Tom Hodgkinson: spare a moment for the bang bang men of Chongquing...

Tom Hodgkinson
Tom Hodgkinson. Photo by Chris Floyd
Although the rise of mega-cities raises disturbing questions about living standards and livelihoods, the spread of city living is not all bad, says Tom Hodgkinson

In various articles and books, I have often praised the old ways. The most recent edition of the Idler is called Back to the Land, and we have taken inspiration from William Morris and the like, as well as the writers on husbandry of old, such as Columella and Virgil. The great radical journalist of the early 20th century, Gilbert Keith Chesterton, wrote, 'we must go back to freedom or forward to slavery'. At the same time, I have attacked projects like Facebook, because of the avowed anti-nature views of its principal backer, Silicon Valley entrepreneur Peter Thiel.

However, something niggles. Well, a couple of things niggle, in actual fact, about this view. One is the phenomenon of the Chinese mega-city. I have been reading about Chongqing, which is one such of these developments. Chongquing is a city numbering over 30 million inhabitants. Yes, 30 million. It's exactly like Mega-City One, the gigantic metropolis imagined by the geniuses behind the comic 2000AD. Mega-City One is a post-nuclear conurbation. Outside its walls lie a nuclear wasteland. There is no countryside, only cities.

Every day, something like 1,500 migrants arrive in Chongquing. They flock to the city from the countryside, hoping for a new life, free from the hardships of subsistence farming. Many are destined to end up as 'bang bang men', porters who carry heavy loads around the city, and present themselves for employment in scenes reminiscent of 19th century hiring fairs.


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One Australian academic, Douglas Sanders, has written in praise of these mega-cities. He, like Hobbesian anti-nature philosopher Peter Thiel, sees nothing good about the life of a small farmer. He believes that people are happier when earning a wage in a job. He attacks back-to-the-landers as 'romantic', and believes that the coming decades will see a 'huge and final shift from rural areas to cities'. But his own view of the delights of wage slavery are themselves the fantasies of the academic who doesn't have to experience life as a bang bang man. He also does not talk about quality of life, beyond the crude indicator of 'higher wages'.

Still, the massive scale of such cities makes the attempts of one Guardian reader like me to grow their own vegetables in an effort to reduce their oil and carbon consumption look a little insignificant. If millions of Chinese are 'coming out of poverty', as the phrase goes, every year, then logically we would have to counter-balance that with a million Britons going into poverty, or 'downshifting'. Clearly the poor consume less than the rich and place fewer strains on resources.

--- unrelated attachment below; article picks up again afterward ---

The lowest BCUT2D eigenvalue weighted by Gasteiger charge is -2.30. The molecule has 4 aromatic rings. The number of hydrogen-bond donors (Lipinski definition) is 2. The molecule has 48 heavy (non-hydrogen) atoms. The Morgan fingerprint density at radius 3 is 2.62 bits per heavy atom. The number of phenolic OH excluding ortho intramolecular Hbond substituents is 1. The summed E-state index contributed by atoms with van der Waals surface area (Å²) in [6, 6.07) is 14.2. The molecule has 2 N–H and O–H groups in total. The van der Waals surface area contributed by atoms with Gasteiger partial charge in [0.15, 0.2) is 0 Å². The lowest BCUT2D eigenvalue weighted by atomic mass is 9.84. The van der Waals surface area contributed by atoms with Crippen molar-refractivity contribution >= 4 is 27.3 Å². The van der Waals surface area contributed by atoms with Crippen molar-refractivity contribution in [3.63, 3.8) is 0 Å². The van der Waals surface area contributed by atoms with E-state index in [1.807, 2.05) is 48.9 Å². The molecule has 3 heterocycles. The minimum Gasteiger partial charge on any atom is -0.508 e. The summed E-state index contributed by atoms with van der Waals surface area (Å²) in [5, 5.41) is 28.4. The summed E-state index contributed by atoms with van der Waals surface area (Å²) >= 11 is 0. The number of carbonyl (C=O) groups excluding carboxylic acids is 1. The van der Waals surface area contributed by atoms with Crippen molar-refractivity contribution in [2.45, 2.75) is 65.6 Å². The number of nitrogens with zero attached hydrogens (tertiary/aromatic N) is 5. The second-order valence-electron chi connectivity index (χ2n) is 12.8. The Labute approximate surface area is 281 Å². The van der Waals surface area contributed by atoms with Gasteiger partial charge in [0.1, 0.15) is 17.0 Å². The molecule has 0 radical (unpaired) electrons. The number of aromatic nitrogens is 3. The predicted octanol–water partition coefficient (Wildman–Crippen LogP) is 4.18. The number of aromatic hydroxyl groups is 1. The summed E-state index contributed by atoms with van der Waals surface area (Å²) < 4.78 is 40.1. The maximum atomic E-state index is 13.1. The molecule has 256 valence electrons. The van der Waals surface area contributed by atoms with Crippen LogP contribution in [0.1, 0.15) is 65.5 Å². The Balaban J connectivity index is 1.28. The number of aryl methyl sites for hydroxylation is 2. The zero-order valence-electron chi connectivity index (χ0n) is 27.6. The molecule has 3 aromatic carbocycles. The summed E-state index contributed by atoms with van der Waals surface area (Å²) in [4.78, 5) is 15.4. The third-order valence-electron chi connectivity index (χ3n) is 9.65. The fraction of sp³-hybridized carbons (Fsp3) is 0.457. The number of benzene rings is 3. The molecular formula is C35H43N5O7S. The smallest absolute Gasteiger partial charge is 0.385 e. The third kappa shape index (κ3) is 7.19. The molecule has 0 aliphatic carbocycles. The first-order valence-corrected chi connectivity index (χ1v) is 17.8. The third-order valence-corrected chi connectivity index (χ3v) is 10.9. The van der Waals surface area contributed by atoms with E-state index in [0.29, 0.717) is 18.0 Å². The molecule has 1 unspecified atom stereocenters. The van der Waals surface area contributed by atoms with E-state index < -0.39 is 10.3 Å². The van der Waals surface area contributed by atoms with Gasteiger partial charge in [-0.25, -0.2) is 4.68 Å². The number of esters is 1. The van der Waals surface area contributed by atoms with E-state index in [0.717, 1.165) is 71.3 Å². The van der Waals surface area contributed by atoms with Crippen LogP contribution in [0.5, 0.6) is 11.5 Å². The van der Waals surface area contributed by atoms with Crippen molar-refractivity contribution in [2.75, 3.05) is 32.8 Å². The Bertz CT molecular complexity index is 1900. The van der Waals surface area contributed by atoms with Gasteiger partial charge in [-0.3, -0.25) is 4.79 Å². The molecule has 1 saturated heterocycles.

Now, however much I believe that we need a connection to the earth and to nature, I can't very well go over to Chongquing and say to the new migrants, 'look here, I think you'll find that you'll be much happier back home in the village with your quaint old ways, rather than seeking fulfilment in this hellish den of materialism and greed'. So what's the point?

Another fact that niggles me is that there is plenty in the new world to celebrate. I still cannot quite believe that video conferencing, via Skype and Oovoo, actually exists, and I've had lots of fun with it. My wife has recently bought an iPad, and what a marvellous device it is (although my joy is tempered by the horrifying knowledge that workers in the Chinese iPad factories have been committing suicide).

It was some comfort to my confused brain, therefore, to read the following lines in Ovid's Fasti, his great poem that describes all the feast days of ancient Rome:

laudamus veteres, sed nos tris utimur anise;
mos tamen set aeque dings uterque coli.

This means: 'we praise the past, but use the present years; yet both are customs worthy to be kept.' Sanders is wrong that the countryside will be completely abandoned in some sort of Brave New World scenario. But clearly also cities will continue to grow and thrive. And that is good: the medieval saying was 'city air makes free', and for a certain sort of peasant, to move from farm to city was truly liberating. Old world and new must live together.

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